I leaned towards conclusion that the
join implementation by ‘nested loops’ discussed by  .
Logically it seemed I could do MUCH better
even by doing subqueries manually in separate queries
and feeding results thereof into later query/ies
with a long in (?, ?, ?, ?, ….) clause.

Native types of db

  • changes as sqlite evolved —> change optimization strategies.
    • once upon a time, every thing was a string
    • now more native types
  • some native type comparisons in db would seem faster than others
  • might want to structure some queries and/or tables accordingly

Some weird query behavior I’ve seen:

  • I selected MIN, MAX from a table indexed on k;
    was slower than selecting each in a separate query.
    Actual code of my test (comments added afterwards, duh):
          sqlite> select MIN(k) from tx;            --  <= 1 second
          sqlite> select MAX(k) from tx;            --  <0.1 second
          sqlite> select MIN(k), MAX(k) from tx;    --  >=10 seconds

    But it turns out that Section 10.0 explains this:
    it’s a (seems to me, weirdly) special-case optimization.


Transactions and Commits

Explicitly combining many queries into a single transaction can speed awesomely.
  • roughly, queries per time period: from dozens to thousands per time period.
Transactions have (a) weird difference(s) in different versions of pysqlite.
  • Default in version bundled with Python 2.5.x can be that each query is in its own transaction.
    • This is horrible because:
      • You often need >1 query in one transaction for db integrity.
      • Also, … optimize speed of db writes.
    • A way to recognize this problem:
      You do explicit transactions
      → db complains you’re trying to nest transactions.
      When creating a db connection,
      set isolation_level=None
      to avoid implicit transaction wrapping each query separately.
                    # ^ Isolation_level is here non-default,
                    #    to support explicit multi-query transactions.
                    #      Actually pretty important!
                    #   See e.g.:
                    #        (people say or suggest
                    #           that this is a Python 2.5.2 issue, *not* 2.6.1)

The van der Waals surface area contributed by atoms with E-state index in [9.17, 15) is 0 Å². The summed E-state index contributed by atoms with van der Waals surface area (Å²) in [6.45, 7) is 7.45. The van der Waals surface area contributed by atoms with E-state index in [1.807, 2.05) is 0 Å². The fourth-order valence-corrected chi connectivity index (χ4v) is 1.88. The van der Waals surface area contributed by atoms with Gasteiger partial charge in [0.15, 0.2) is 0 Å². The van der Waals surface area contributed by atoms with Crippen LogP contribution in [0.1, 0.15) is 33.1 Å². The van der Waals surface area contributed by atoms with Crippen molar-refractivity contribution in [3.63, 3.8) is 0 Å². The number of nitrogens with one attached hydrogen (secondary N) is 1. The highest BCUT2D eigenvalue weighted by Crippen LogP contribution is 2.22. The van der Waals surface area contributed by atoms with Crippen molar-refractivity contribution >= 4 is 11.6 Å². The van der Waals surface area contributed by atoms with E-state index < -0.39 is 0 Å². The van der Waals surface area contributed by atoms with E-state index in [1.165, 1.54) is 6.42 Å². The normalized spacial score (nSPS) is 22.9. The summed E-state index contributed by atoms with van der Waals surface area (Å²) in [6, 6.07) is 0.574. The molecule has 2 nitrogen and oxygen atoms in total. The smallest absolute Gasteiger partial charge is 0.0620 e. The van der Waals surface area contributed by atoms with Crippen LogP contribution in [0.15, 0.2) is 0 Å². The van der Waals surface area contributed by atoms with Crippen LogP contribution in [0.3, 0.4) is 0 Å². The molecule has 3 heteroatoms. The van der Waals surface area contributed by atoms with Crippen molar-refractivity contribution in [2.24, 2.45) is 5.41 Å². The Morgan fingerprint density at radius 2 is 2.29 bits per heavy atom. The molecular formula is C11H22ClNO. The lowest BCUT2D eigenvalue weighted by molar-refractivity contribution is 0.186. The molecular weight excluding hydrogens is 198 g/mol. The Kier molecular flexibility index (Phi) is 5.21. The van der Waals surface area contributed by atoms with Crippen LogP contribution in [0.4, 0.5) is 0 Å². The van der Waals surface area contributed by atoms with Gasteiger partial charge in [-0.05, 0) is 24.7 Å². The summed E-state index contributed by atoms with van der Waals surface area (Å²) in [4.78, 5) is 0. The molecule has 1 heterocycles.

#      Google [python sqlite3 begin transaction insert error]
                    #   On transactions in general:
                    #     [sic]
                    #   On sqlite3 isolation_level and IMPLICIT TRANSACTIONS:
                    # explains:
                    #     ["Before every INSERT/UPDATE/DELETE/REPLACE statement,
                    #      Python's sqlite3 implicitly opens a transaction."
                    #      But you can prevent this by using
                    #      isolation_level=None .]
                    #   IS STILL TOO MUCH LIKE 'CARGO CODING' IMHO.      
  • Example code for handling this?

Database Locking

  • sqlite normal default behavior is to lock entire db file on write:
    • no reads during write
  • Reducing db locking collisions
    • To make overall program performance more orderly and predictable,
      in a multithreaded / multiprocess piece of software
      you might want to do some things, e.g. db writing,
      through a 1-at-a-time
      coordinator, at least where that’s convenient and totally reasonable.
      [I pointed out someone in the audience who I knew had done this. :-) ]
      • some possible methods
        • FIFO job queue
          • does things in what’s probably the expected order
        • priority queue
        • job stack (FILO) :-)
          • maybe could be helpful for averting some perverse
            virtual memory swapping situations
    • Sample code?
  • Other wrapping code to help decide how to deal with collisions?


  • optimizing your pysqlite dbs and queries can make performance differences of
    order(s) of magnitude
  • even in unobvious or surprising ways
  • I told you about real problems and shortcomings
    • instead of trying to blow happy smoke
    • and how to work around them!
  • Some general considerations
    • the usual SQL stuff that everyone knows or learns
      • e.g. create indices
    • caching is enemy of performance testing!
      • workarounds
    • order of criteria in a query
      • narrow down quickly
    • weird optimizations by sqlite e.g. min, max
    • db’s native types
    • transactions
      • bundling —> speedup
      • bug in Python 2.5 pysqlite —> workaround
    • database locking collisions can be reduced to reduce performance weirdness
  • Use
    • This presentation and its outline/notes on the web will link to this and other presentation notes.
    • The documents I’ve linked to

The End

© Copyright 2009-2017 by Chris Niswander.